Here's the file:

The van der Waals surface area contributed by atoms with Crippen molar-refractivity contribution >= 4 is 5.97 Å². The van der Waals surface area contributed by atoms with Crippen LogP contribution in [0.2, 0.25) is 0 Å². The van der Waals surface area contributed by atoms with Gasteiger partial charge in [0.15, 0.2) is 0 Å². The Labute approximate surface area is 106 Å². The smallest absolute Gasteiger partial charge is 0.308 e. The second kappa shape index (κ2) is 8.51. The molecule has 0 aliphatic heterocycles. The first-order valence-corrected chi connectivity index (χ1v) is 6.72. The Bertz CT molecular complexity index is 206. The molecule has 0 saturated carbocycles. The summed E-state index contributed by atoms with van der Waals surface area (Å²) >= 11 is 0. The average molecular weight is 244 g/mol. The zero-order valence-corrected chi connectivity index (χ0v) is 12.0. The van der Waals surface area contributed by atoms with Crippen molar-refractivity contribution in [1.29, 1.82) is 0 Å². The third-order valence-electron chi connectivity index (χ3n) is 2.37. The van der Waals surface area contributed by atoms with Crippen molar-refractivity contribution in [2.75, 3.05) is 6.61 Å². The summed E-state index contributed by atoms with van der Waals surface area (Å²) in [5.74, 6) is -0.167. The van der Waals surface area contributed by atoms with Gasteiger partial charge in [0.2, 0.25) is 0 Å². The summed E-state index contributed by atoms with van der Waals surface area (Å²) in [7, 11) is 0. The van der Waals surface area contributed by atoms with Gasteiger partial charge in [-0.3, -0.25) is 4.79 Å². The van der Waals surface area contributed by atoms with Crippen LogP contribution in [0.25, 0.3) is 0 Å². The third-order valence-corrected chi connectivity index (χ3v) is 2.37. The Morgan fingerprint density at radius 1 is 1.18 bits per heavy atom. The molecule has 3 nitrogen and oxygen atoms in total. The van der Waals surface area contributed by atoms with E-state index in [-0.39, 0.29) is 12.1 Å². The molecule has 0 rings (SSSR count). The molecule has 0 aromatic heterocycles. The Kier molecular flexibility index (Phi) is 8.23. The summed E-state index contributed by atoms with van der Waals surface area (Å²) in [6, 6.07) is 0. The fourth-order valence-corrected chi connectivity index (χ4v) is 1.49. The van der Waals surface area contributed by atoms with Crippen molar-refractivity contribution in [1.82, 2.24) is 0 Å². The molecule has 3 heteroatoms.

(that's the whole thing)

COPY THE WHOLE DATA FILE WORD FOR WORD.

The van der Waals surface area contributed by atoms with Crippen molar-refractivity contribution >= 4 is 5.97 Å². The van der Waals surface area contributed by atoms with Crippen LogP contribution in [0.2, 0.25) is 0 Å². The van der Waals surface area contributed by atoms with Gasteiger partial charge in [0.15, 0.2) is 0 Å². The Labute approximate surface area is 106 Å². The smallest absolute Gasteiger partial charge is 0.308 e. The second kappa shape index (κ2) is 8.51. The molecule has 0 aliphatic heterocycles. The first-order valence-corrected chi connectivity index (χ1v) is 6.72. The Bertz CT molecular complexity index is 206. The molecule has 0 saturated carbocycles. The summed E-state index contributed by atoms with van der Waals surface area (Å²) >= 11 is 0. The average molecular weight is 244 g/mol. The zero-order valence-corrected chi connectivity index (χ0v) is 12.0. The van der Waals surface area contributed by atoms with Crippen molar-refractivity contribution in [1.29, 1.82) is 0 Å². The third-order valence-electron chi connectivity index (χ3n) is 2.37. The van der Waals surface area contributed by atoms with Crippen molar-refractivity contribution in [2.75, 3.05) is 6.61 Å². The summed E-state index contributed by atoms with van der Waals surface area (Å²) in [5.74, 6) is -0.167. The van der Waals surface area contributed by atoms with Gasteiger partial charge in [0.2, 0.25) is 0 Å². The summed E-state index contributed by atoms with van der Waals surface area (Å²) in [7, 11) is 0. The van der Waals surface area contributed by atoms with Gasteiger partial charge in [-0.3, -0.25) is 4.79 Å². The van der Waals surface area contributed by atoms with Crippen LogP contribution in [0.25, 0.3) is 0 Å². The third-order valence-corrected chi connectivity index (χ3v) is 2.37. The Morgan fingerprint density at radius 1 is 1.18 bits per heavy atom. The molecule has 3 nitrogen and oxygen atoms in total. The van der Waals surface area contributed by atoms with E-state index in [-0.39, 0.29) is 12.1 Å². The molecule has 0 rings (SSSR count). The molecule has 0 aromatic heterocycles. The Kier molecular flexibility index (Phi) is 8.23. The summed E-state index contributed by atoms with van der Waals surface area (Å²) in [6, 6.07) is 0. The fourth-order valence-corrected chi connectivity index (χ4v) is 1.49. The van der Waals surface area contributed by atoms with Crippen molar-refractivity contribution in [1.82, 2.24) is 0 Å². The molecule has 3 heteroatoms.